This Christmas season was sweeter for Tanika Thompson and Lynn Neubauer, two Maryland women who thought they wouldn't live long enough to celebrate it.
Both received a diagnosis of liver cancer - Thompson in late 2003 and Neubauer last January - a lethal disease that had spread from other organs in their bodies. Both marked their lives in days and months, not years.
But a new procedure at the University of Maryland Medical Center that sends microscopic beads of radiation directly to tumors gave them both new leases on life. For Thompson, it meant shrinking her apple-sized tumor by half. For Neubauer, the treatment allowed her to have surgery that doctors initially ruled out.
"I haven't felt this good all year," said Neubauer, 58, of Stevensville. "I'm ready for my new life in 2005."
The procedure, called selective internal radiation therapy, or SIR-Spheres, is not a cure. But studies in Australia, where the procedure was developed, showed that it significantly increased the time liver cancerpatients spent in remission, as well as increased their survival rates. In some cases, the procedure shrank tumors more than chemotherapy did.
According to the National Cancer Institute, five-year survival rates in Americans with primary liver cancer - those whose cancer started in the liver - is less than 10 percent. Those with metastatic liver cancer - when cancer spreads from other organs - live slightly longer.
The American Cancer Society says there were about 19,000 cases of primary liver cancer diagnosed this year in the United States.
Symptoms of liver cancer often are vague, and include pain, fever and nausea. Thompson, a 30-year-old Baltimore mother of two boys, had severe abdominal pain for about four months before her diagnosis. Neubauer's cancer was caught with a routine blood test.
Once stricken, however, liver cancer patients grow very ill. Treatment includes surgery, chemotherapy and radiation. Often, the treatments are difficult for patients to tolerate, and sometimes, patients aren't candidates for treatment options. If a liver tumor is large and involves too much of the liver, for example, surgery is not an option because the patient must have enough normal organ tissue after surgery to survive without a transplant.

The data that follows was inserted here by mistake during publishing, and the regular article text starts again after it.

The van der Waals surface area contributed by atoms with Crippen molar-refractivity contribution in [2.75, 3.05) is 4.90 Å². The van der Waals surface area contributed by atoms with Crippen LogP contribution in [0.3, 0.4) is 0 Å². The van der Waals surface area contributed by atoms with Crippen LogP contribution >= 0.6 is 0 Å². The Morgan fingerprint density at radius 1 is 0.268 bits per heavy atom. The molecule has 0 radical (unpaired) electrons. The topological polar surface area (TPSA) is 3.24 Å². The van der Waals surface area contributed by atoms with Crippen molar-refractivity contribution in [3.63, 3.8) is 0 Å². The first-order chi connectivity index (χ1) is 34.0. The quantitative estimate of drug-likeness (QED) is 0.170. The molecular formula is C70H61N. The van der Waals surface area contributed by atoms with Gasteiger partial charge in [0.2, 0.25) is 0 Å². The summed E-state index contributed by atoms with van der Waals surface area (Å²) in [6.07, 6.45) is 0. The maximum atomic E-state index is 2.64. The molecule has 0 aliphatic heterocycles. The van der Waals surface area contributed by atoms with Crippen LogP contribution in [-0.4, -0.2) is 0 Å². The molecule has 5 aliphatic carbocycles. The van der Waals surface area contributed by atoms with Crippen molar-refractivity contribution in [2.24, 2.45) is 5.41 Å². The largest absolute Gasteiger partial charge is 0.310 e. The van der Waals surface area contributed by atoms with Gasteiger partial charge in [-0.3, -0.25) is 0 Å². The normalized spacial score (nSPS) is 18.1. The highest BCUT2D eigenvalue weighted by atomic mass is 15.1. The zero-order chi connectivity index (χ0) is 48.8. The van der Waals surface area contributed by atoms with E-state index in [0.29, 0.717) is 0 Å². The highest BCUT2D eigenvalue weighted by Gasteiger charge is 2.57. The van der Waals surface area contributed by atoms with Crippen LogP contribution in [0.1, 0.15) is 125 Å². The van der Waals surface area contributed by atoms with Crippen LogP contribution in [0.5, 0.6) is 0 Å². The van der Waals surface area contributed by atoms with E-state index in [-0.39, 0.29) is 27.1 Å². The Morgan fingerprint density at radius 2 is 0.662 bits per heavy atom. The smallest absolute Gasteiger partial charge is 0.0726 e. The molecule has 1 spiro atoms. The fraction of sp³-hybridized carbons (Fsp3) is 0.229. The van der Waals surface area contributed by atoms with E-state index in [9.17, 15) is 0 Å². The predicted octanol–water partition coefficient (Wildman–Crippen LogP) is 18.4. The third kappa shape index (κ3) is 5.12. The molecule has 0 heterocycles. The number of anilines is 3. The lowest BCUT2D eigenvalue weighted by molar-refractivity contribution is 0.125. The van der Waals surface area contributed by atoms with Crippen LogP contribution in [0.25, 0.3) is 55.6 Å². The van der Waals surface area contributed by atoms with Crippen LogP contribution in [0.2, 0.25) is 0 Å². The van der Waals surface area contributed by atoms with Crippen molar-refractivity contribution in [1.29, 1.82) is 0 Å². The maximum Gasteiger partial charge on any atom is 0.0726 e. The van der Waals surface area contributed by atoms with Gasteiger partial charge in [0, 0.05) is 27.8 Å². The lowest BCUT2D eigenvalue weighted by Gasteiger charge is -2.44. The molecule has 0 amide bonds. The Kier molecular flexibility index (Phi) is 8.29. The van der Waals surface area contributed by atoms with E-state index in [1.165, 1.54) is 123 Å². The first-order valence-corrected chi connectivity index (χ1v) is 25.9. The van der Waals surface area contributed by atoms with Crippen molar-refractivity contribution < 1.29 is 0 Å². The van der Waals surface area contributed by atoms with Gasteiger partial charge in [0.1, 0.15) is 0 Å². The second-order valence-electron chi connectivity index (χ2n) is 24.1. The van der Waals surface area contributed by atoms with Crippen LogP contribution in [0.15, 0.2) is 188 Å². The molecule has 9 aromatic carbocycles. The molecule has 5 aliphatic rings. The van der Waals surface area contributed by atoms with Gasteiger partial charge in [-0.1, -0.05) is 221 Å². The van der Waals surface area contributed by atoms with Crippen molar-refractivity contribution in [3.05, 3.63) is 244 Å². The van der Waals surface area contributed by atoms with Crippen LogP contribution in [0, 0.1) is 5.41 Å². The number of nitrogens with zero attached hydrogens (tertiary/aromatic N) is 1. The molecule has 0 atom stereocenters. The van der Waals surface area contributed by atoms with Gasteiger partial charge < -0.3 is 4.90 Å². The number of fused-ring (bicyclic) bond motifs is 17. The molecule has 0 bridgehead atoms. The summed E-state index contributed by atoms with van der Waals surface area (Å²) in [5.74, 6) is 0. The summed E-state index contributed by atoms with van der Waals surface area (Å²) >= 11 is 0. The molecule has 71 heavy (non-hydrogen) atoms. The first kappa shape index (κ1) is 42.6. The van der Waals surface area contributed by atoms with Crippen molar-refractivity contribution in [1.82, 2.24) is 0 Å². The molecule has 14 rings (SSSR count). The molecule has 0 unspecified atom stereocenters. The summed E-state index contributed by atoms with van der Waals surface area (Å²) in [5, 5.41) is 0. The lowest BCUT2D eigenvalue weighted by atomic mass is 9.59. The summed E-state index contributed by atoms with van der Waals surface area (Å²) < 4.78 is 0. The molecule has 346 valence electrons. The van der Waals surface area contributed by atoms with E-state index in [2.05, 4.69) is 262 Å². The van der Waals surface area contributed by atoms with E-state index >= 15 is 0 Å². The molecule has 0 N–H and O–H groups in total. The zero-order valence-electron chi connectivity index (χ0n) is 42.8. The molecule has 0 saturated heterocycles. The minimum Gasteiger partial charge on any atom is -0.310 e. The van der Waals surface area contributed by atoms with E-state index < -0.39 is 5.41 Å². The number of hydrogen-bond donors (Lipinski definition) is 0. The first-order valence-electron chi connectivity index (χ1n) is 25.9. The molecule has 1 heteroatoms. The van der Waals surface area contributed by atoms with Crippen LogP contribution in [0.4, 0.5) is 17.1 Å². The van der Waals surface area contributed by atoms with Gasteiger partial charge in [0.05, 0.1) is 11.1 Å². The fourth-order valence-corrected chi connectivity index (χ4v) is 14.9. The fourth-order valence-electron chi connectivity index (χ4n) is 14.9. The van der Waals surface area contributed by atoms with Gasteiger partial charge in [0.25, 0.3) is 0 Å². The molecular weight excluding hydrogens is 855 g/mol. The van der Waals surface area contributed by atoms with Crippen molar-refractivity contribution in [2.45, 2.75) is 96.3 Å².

Often, by the time patients receive internal radiation, the technique is the only option left, said Dr. David Van Echo, a University of Maryland professor of radiation oncology.
Earlier this year, it seemed Neubauer was out of options. Chemotherapy wiped out her colon cancer, she said, but it didn't touch her liver tumors. Because she had two tumors on the left lobe of her liver and one large one on the right lobe, she could not have surgery.
She underwent the SIR-Spheres procedure in October, and within weeks, two tumors were rendered inactive. The third tumor shriveled considerably.
The spheres themselves are ceramic beads, about one-third the width of human hair, that are filled with a type of radiation, Yttrium-90.
About 20 million to 30 million of the microscopic spheres are injected and travel through the bloodstream to target liver tumors. They work two ways: by lodging into the tiny vessels that feed tumors, to cut off their blood supply, and by killing the tumor with strong doses of radiation.
The University of Maryland has used SIR-Spheres since last year, and has treated 30 patients. Although the procedure is available nationally and internationally, the university's Greenebaum Cancer Center is the only facility in the state to offer the procedure.
Nationally, about 1,000 procedures have been done since the Food and Drug Administration approved the procedure in 2002, said Charles Rowland, president of Sirtex Medical Inc., the American subsidiary of the Australian company that makes the spheres.
Unlike conventional external beam radiation, no healthy tissue is exposed in the internal radiation procedure, so doctors can use a stronger dose of radiation to kill the tumor. And, unlike chemotherapy, the spheres are well tolerated. Patients experience flulike symptoms but are back to normal activities within a week, said Michael Garofalo, a University of Maryland radiation oncologist.
Neubauer felt so good after her treatment that she went back to work and even took a short vacation with her husband. Last week, surgery to remove the remaining cancer was halted because doctors found new lesions on her liver.
But Neubauer is undaunted. "I know I'll get well," she said, "it's just that the journey is longer than I expected." Neubauer, co-owner of a family-run title company, is so optimistic about the SIR-Spheres procedure that she donated some of her tissue to further study the technique.
"This was a gift," she said, "and I have the opportunity to give the gift" of hope to others.
That's the goal - to improve lives, said Rowland. "We can't say it is curative, but ... there are cases in which we've seen patients live much longer than expected."